Non-Jewish Land in Eretz Yisroel
Kedushas Shviis of Non-Jewish Produce
Non-Jews are not obligated in the mitzvah of Shmittah. They can plant and harvest their crops as usual. The question is: does their produce have kedushas shviis? The answer to this question is very relvant because it is important to know how one must treat the fruits that he buys from the non-Jew. Actually, if the fruit has kedushah, then it’s not permitted to even buy them normally! And the leftovers of kedushas shviis must be saved in a Shmittah bin. Also, fruits with kedushah must not be exported.
There were two different opinions among the early Acharonim about fruits and vegetables that grow on land that is owned by a non-Jew. According to Rav Yosef Karo, it does not have kedushah. According to the Mabit, it has kedushah.
-Today in Yerushalayim, the custom is like Rav Yosef Karo. Today in Bnei Brak, the custom is like the Mabit.
-Other communities in Eretz Yisroel are split among the customs they follow.
Some Detective Work…
Even after deciding which custom to follow, there is plenty more to verify. In practical terms, it is not always so easy to find out which crops are indeed grown by a non-Jew on non-Jewish owned land. First of all, we must check that the non-Jew is the true owner of the land by researching the government records and title deeds. If the non-Jew is planting and working on what’s really Jewish owned land, then his produce has kedushas shviis according to all opinions.
After that detective work is done, it’s time for the mashgiach kashrus to start his work. Actually in Eretz Yisroel, it is always necessary to have a mashgiach supervise fruit and vegetable harvests, even when it’s not a Shmittah year because the produce can’t be eaten straight out of the carton like in other countries. Special actions like separating trumah and maaser must be performed to the fruit. The mashgiach is there to make sure that happens and that no cartons get mixed up before the maaser is all separated. During Shmittah, trumah and maaser are not separated. Instead, the mashgiach supervises that no Shmittah restrictions are violated by Jews.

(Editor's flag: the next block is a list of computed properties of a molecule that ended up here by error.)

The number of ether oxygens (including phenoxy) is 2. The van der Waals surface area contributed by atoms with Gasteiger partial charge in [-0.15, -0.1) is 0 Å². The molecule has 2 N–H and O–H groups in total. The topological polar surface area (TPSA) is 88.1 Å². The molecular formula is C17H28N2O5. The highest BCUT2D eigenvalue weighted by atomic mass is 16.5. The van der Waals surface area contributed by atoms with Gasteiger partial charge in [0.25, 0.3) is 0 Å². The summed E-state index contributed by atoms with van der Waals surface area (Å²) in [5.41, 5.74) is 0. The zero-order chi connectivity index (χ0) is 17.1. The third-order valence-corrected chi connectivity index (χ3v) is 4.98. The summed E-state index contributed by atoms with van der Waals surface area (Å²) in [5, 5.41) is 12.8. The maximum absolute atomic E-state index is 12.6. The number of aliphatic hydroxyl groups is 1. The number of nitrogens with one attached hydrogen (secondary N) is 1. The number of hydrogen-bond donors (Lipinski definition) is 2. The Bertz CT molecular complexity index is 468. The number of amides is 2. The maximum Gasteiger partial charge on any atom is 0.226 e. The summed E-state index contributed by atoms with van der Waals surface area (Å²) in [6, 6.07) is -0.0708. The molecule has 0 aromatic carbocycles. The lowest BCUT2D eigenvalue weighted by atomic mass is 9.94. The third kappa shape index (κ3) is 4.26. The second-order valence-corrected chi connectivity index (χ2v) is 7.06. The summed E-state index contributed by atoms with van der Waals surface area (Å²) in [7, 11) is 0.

The mashgiach who verifies that produce is Yibul Nochri, a product of non-Jewish labor on non-Jewish land, has to have both his eyes wide open and stay alert to the dangers.
Menachem’s Visit to Tirah
Let’s accompany Menachem as he visits the Arab village of Tirah.
It’s eight thirty in the morning in the Arab village of Tirah. Menachem, the mashgiach arrives at one of the greenhouses to check if the cucumbers, eggplants and peppers that will be collected later on in the day are still rooted to the ground. (Why? That’s how Menachem can be 100% sure that the vegetables really grew there!) The mashgiach must be present and vigilant during the entire time that the Arab harvests the crop to make sure that it’s indeed being done only by a non-Jew. The Arab greenhouse owner brings him to his greenhouse and shows him the cucumbers and the eggplants.
Where Are The Peppers?
“And where are the peppers?”
Mustafa, the Arab farmer tries to steer Menachem away from the peppers.
“It’s hard to get there, lots and lots of mud… Your nice shoes will get dirty.”
After waiting a bit, Menachem asks another time to see the peppers. Now the Arab says elusively “We’ll get to it later…”
350 Boxes of Peppers
A red warning light starts blinking off in Menachem’s mind. He slips away from the Arab, and heads straight over to the peppers, dirtying his clothes a bit as he brushes against the crops. What awaits him is the sight of three hundred and fifty boxes filled with peppers, ready to be picked up and delivered!
Menachem has no idea where these peppers came from. All he knows is where they didn’t come from- this non-Jewish greenhouse. Menachem is familiar with this trick that’s attempted by many Jews who don’t keep Shmittah. Since they’re left with no customers for their produce, they need to find creative ways to get it to the market. And a typical Arab sees nothing wrong with pocketing some money for the favor of being a “distributor” for the Jew’s produce.
To Menachem, the suspicion of yibul Yisrael (Shmittah produce harvested by a Jew against halachah) seems very likely indeed.
The Arab feigns innocence, “They were just picked!”
That seems far-fetched: it’s just about eight-thirty in the morning and the workers have barely begun to arrive. Today Menachem does not authorize the delivery of the peppers to the grocery under his hashgachah.
Mesirus Nefesh for Kashrus
Menachem is one of the dozens of mashgichim who serve on the Vaad HaShmittah, the board of Shmittah experts who ensure that the fruit and vegetables we buy in the stores are 100% kosher according to the laws of Shmittah.
While most of Israel is still snuggled under their blankets, Menachem and his colleagues wake up while it’s still dark outside. At three thirty AM, Menachem leaves in a jeep to the greenhouses in Arab villages, accompanied by two armed guards. He must reach the greenhouses before the greenhouse owner comes to harvest the produce for the wholesaler’s order.
(Originally published in the Mishpacha’s pre-Shmittah 5768 edition).
(Photo credits: )